For an implementation of an embodiment in which there is a single navigation solution and a plurality of Kalman filters being executed by the programmable navigation processor 100, each Kalman filter in the set of Kalman filters is initialized to a different initial azimuth error assumption. In one implementation of this embodiment, the initial azimuth error assumption for each Kalman filter in the set of Kalman filters is separated by no more than two times the small angle error assumption. In another implementation of this embodiment, the initial azimuth error assumptions for the Kalman filters in the set of Kalman filters are uniformly distributed within 360°. In yet another implementation of this embodiment, the initial azimuth error assumptions for the Kalman filters in the set of Kalman filters are initialized for less than about one half of the angle separating the Kalman filters.

For an implementation of an embodiment in which there are multiple navigation solutions and associated Kalman filters being executed by the programmable navigation processor 100, each Kalman filter in the set of Kalman filters is initialized in the same manner. In this case, each navigation solution 280, 281, and 282 includes azimuth initialization that is different from the azimuth initialization of each other navigation solution 280, 281, and 282. Thus, the azimuth initialization of navigation solution 281 differs from the azimuth initialization of the second navigation solution 281 and the third navigation solution 282.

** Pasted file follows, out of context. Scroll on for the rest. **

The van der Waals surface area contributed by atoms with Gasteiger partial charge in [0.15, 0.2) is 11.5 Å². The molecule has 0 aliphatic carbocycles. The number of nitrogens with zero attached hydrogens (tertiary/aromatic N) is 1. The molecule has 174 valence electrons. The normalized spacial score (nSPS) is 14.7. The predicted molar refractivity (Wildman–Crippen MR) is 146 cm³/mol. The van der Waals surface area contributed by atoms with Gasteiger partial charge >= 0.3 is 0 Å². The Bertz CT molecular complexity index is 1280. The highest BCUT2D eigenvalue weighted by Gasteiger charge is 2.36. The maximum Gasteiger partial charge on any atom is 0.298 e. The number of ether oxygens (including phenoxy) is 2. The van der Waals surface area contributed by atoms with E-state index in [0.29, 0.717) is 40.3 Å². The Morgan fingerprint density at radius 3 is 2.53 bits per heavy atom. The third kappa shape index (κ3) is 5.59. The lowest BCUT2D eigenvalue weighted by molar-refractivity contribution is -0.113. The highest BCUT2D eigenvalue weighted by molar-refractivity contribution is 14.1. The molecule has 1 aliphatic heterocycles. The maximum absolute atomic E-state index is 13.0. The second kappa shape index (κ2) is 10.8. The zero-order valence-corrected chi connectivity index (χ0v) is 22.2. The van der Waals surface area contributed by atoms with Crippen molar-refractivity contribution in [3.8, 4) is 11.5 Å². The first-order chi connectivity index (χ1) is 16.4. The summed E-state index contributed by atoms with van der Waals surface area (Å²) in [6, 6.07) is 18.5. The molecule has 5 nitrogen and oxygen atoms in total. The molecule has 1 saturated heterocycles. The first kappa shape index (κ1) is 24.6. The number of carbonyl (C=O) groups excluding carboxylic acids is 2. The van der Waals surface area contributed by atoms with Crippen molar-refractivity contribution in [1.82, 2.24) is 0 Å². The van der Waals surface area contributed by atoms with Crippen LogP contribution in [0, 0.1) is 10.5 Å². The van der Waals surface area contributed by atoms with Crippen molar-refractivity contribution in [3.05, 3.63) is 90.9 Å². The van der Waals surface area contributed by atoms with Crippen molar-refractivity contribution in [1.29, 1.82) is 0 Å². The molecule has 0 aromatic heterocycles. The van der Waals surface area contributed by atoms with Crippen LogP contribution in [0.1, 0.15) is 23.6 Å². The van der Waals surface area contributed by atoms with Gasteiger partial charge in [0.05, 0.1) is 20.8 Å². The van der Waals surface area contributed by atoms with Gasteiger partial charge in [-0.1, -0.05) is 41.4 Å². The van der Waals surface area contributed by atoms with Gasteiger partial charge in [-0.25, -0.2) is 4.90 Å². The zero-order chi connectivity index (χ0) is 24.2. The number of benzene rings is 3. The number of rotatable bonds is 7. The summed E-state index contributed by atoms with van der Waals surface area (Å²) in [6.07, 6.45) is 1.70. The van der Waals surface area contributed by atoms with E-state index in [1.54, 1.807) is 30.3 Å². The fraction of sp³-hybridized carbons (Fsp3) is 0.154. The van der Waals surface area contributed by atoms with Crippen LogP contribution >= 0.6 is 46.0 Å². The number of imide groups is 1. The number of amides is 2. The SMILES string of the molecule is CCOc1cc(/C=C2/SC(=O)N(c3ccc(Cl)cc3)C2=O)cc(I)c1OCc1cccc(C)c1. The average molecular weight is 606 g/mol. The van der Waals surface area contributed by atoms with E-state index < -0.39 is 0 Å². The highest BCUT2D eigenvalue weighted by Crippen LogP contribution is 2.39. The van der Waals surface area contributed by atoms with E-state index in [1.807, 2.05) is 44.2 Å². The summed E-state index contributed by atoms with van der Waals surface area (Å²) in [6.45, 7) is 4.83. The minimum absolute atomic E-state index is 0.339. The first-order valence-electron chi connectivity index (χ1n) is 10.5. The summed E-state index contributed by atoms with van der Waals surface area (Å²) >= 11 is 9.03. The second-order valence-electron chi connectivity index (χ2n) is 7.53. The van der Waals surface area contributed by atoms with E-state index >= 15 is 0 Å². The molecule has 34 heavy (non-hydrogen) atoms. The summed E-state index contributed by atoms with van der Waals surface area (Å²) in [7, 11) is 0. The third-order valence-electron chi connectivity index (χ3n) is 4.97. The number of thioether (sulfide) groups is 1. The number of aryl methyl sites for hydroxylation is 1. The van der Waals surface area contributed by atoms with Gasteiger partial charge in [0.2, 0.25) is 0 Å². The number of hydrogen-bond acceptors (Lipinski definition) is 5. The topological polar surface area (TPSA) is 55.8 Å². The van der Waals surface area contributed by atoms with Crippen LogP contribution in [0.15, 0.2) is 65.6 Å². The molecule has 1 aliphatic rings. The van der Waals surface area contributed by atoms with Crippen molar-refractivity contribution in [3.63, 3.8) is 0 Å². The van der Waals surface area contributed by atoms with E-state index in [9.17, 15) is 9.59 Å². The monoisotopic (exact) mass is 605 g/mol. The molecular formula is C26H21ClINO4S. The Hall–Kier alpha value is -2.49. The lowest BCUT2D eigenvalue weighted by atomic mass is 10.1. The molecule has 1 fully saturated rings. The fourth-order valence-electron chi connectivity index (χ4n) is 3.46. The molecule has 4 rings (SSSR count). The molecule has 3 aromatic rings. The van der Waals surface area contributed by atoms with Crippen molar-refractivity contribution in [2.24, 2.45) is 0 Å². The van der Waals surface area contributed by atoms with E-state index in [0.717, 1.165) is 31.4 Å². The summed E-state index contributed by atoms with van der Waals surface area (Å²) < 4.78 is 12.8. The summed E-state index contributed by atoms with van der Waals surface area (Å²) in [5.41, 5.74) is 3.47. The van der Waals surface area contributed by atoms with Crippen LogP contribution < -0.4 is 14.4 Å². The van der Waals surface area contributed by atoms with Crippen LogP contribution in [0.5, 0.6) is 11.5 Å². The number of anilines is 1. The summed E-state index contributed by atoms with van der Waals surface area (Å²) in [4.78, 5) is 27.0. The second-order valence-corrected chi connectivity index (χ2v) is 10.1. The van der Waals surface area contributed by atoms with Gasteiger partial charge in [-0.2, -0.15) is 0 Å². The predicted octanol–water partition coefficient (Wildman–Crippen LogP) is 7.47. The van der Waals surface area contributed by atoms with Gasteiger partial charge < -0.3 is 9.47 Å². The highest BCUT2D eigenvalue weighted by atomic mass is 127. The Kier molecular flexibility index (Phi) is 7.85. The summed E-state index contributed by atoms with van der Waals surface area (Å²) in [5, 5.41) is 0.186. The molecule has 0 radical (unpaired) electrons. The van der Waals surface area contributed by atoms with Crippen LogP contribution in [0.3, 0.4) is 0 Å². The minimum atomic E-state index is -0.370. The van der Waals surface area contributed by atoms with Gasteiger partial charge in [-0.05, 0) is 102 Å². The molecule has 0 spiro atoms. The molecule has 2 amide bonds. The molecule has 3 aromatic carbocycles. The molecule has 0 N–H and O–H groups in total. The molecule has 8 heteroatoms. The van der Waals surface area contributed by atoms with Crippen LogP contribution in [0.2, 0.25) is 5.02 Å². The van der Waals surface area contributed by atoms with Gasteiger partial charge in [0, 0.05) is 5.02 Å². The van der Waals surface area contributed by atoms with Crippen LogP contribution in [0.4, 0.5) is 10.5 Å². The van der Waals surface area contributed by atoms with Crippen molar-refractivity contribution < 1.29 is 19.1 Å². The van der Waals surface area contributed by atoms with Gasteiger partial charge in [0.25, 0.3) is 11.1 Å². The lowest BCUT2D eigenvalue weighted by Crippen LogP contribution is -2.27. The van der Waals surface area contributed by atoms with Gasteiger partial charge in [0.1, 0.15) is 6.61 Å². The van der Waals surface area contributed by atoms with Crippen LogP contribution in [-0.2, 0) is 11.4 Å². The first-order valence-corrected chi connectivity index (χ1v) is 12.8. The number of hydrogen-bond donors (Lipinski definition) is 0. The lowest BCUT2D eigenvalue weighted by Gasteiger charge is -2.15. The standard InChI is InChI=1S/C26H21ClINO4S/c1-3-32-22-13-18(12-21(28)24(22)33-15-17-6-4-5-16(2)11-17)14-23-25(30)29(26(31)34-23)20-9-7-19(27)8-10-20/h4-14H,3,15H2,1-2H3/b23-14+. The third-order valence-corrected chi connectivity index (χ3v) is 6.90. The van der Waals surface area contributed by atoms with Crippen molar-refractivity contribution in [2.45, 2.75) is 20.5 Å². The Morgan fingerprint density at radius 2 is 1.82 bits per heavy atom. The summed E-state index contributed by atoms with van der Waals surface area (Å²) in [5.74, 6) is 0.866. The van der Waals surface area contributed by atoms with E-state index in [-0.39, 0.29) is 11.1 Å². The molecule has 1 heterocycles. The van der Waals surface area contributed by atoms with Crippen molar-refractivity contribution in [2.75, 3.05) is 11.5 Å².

In this implementation, the azimuth error initializations for the plurality of navigation solutions are uniformly distributed within 360° as shown in FIG. 1B. For example, the azimuth error initialization for first navigation solution 280 is 0°, the azimuth error initialization for second navigation solution 281 is 10° and the azimuth error initialization for third navigation solution 282 is 20°. If each azimuth error initialization in the navigation solutions is separated by at least 10° degrees from each other navigation solution, then thirty-six (36) Kalman filters are required. In another exemplary case, the azimuth error initializations in sixty (60) navigation solutions are separated by at least 6° from each other navigation solution and sixty (60) Kalman filters are associated with each of the sixty (60) navigation solutions. Other azimuth error initializations are possible. In one implementation of this embodiment, a small angle assumption on the order of 10° or less is used to minimize the time to complete the gyroscopic alignment.